We screened two short films that explored the warp and weft of our country’s incredible weaving culture, and talked about how the idea of weaving is intrinsic to the idea of India itself. The films were A Delicate Weave by Prof. Anjali Monteiro and Prof. K.P. Jayasankar from TISS & The Stitches Speak (Tanko Bole Chhe) by Prof. Nina Sabnani from IIT Bombay.
ABOUT THE FILMS:
A Delicate Weave
The documentary is set in Kachchh, Gujarat, India, and traces four different musical journeys, all converging in the ways they affirm religious diversity, syncretism and love of the other. Drawing on the poetic and musical traditions of Sant Kabir and Shah Bhitai, as well as the folk traditions of the region, these remarkable musicians and singers bear testimony to how these oral traditions of compassion are being passed down from one generation to the next.
Whether it is the group of young men in Bhujodi who meet every night to sing the bhajans of Kabir, or the feisty women from Lakhpat, who quietly subvert gender roles through their music performances, or Noor Mohammad Sodha, who plays and teaches exquisite flute music, or Jiant Khan and his disciples, whose love for the Sufi poet Bhitai is expressed through the ethereal form of Waee singing—all these passionate musicians keep alive this delicate weave, committed to the project of what Naranbhai, a carpet weaver and community archivist from Bhujodi calls “breaking down the walls”; walls that have been built up through the politics of hate and intolerance that marks our times.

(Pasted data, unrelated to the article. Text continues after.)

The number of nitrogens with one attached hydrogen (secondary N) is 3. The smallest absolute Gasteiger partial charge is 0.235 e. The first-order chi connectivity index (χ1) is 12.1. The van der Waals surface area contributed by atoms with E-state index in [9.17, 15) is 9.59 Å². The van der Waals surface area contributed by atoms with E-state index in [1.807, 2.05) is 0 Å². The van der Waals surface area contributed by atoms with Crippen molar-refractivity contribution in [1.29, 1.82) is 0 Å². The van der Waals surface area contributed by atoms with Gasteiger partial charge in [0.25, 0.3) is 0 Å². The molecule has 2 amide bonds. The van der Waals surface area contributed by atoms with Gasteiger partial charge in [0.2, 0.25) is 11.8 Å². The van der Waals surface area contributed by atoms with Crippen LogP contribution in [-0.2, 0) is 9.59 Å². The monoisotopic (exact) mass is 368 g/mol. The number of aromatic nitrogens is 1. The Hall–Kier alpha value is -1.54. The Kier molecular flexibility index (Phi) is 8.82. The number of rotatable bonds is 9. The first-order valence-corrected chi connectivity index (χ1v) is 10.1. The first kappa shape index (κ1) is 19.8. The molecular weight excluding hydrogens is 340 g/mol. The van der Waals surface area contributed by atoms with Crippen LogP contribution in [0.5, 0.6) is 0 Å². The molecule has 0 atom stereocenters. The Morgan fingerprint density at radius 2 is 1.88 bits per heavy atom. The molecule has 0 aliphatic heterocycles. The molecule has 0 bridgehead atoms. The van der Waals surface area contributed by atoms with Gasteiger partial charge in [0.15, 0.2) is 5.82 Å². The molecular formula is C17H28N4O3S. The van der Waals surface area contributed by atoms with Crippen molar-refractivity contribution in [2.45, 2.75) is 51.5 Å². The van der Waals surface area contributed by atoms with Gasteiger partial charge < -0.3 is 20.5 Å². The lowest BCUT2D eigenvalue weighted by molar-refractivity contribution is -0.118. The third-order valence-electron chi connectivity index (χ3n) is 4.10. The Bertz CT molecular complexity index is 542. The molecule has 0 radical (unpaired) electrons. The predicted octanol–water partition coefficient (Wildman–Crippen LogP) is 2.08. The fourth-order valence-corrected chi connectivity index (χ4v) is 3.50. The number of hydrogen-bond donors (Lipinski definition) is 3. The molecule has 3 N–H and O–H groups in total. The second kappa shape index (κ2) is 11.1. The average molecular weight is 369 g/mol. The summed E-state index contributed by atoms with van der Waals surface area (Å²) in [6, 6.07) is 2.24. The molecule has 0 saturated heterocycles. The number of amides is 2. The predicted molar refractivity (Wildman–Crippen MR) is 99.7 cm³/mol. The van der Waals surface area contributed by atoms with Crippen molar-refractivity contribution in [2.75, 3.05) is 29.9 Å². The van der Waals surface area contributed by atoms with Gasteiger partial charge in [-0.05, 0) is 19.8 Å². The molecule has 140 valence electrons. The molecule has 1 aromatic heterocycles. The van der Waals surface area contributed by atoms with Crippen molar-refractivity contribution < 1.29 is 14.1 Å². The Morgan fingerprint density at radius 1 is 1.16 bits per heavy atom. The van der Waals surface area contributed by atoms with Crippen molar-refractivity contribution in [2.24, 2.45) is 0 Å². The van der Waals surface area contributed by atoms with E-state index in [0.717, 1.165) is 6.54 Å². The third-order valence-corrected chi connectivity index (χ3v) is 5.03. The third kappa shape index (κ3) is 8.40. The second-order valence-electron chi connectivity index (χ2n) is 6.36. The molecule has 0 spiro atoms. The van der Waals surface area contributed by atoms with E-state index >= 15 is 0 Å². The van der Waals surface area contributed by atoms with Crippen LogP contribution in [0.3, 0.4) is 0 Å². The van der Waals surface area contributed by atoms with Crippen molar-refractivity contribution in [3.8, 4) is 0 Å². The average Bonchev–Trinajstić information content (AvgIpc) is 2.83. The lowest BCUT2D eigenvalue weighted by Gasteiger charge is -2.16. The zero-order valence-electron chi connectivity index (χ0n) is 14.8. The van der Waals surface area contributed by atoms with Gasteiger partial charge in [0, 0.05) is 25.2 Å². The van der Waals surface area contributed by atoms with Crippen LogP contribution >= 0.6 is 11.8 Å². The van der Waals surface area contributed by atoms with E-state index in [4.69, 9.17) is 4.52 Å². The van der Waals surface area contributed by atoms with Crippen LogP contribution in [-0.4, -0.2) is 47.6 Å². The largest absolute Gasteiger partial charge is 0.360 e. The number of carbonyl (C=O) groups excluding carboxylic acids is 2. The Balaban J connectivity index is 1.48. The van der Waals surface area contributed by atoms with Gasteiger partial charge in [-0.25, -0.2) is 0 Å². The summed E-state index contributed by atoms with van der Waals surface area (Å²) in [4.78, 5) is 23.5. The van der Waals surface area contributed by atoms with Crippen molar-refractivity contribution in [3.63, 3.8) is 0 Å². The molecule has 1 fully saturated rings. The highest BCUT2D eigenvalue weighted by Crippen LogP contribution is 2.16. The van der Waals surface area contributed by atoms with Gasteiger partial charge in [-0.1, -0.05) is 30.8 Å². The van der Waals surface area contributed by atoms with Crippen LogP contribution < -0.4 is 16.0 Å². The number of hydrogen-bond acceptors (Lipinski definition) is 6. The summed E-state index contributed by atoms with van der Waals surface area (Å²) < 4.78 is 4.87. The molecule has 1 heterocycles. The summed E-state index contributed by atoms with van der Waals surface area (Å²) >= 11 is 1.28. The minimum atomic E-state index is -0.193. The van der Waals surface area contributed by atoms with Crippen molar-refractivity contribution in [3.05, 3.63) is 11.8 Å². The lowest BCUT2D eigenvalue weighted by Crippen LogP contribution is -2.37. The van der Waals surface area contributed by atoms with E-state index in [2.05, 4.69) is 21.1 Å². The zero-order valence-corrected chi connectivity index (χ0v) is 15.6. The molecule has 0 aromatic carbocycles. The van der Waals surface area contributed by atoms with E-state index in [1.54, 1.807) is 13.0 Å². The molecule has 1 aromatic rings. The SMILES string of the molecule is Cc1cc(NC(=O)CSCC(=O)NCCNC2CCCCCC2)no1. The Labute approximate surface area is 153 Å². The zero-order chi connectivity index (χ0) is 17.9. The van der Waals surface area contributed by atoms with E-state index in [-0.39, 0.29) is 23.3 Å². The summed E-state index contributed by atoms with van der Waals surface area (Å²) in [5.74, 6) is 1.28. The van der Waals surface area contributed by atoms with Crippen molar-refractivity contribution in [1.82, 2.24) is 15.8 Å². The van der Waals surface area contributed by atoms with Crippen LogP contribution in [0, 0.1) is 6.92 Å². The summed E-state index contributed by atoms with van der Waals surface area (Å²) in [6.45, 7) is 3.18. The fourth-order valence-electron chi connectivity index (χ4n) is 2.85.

The Stitches Speak (Tanko Bole Chhe)
Tanko Bole Chhe (The Stitches Speak) is an animated documentary which celebrates the art and passion of the Kutch artisans associated with Kala Raksha. The film traces multiple journeys made by the participants towards defining their identities and towards forming the Kala Raksha Trust and the School for Design. The film uses their narrative art of applique and embroideries through which they articulate their responses to life, and events as traumatic as the earthquake and as joyful as flying a kite. Through conversations and memories, four voices share their involvement in the evolution of a craft tradition.